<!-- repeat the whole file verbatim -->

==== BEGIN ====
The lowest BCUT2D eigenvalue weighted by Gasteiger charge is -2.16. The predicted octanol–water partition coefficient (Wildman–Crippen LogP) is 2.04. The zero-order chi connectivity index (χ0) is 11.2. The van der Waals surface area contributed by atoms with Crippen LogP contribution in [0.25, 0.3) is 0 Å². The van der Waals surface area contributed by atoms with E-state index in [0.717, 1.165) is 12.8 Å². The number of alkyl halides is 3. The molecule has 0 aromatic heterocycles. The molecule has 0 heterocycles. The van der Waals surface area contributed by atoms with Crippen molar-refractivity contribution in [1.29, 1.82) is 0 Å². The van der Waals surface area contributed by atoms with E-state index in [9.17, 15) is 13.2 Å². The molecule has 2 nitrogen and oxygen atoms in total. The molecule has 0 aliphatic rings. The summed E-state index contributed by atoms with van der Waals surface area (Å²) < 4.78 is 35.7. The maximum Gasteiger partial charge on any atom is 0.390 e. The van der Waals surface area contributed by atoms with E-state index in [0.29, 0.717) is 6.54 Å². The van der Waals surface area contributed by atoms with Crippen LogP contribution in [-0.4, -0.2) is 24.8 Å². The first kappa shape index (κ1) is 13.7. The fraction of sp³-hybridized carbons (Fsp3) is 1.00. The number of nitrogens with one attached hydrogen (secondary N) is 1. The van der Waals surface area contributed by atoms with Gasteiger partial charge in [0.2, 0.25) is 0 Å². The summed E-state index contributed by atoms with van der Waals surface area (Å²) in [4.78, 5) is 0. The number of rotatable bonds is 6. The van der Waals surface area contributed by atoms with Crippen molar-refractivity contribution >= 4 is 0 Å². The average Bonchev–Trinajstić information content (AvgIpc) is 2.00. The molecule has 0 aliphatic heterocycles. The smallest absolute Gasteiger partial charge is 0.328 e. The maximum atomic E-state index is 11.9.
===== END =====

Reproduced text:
The lowest BCUT2D eigenvalue weighted by Gasteiger charge is -2.16. The predicted octanol–water partition coefficient (Wildman–Crippen LogP) is 2.04. The zero-order chi connectivity index (χ0) is 11.2. The van der Waals surface area contributed by atoms with Crippen LogP contribution in [0.25, 0.3) is 0 Å². The van der Waals surface area contributed by atoms with E-state index in [0.717, 1.165) is 12.8 Å². The number of alkyl halides is 3. The molecule has 0 aromatic heterocycles. The molecule has 0 heterocycles. The van der Waals surface area contributed by atoms with Crippen molar-refractivity contribution in [1.29, 1.82) is 0 Å². The van der Waals surface area contributed by atoms with E-state index in [9.17, 15) is 13.2 Å². The molecule has 2 nitrogen and oxygen atoms in total. The molecule has 0 aliphatic rings. The summed E-state index contributed by atoms with van der Waals surface area (Å²) < 4.78 is 35.7. The maximum Gasteiger partial charge on any atom is 0.390 e. The van der Waals surface area contributed by atoms with E-state index in [0.29, 0.717) is 6.54 Å². The van der Waals surface area contributed by atoms with Crippen LogP contribution in [-0.4, -0.2) is 24.8 Å². The first kappa shape index (κ1) is 13.7. The fraction of sp³-hybridized carbons (Fsp3) is 1.00. The number of nitrogens with one attached hydrogen (secondary N) is 1. The van der Waals surface area contributed by atoms with Gasteiger partial charge in [0.2, 0.25) is 0 Å². The summed E-state index contributed by atoms with van der Waals surface area (Å²) in [4.78, 5) is 0. The number of rotatable bonds is 6. The van der Waals surface area contributed by atoms with Crippen molar-refractivity contribution >= 4 is 0 Å². The average Bonchev–Trinajstić information content (AvgIpc) is 2.00. The molecule has 0 aliphatic heterocycles. The smallest absolute Gasteiger partial charge is 0.328 e. The maximum atomic E-state index is 11.9.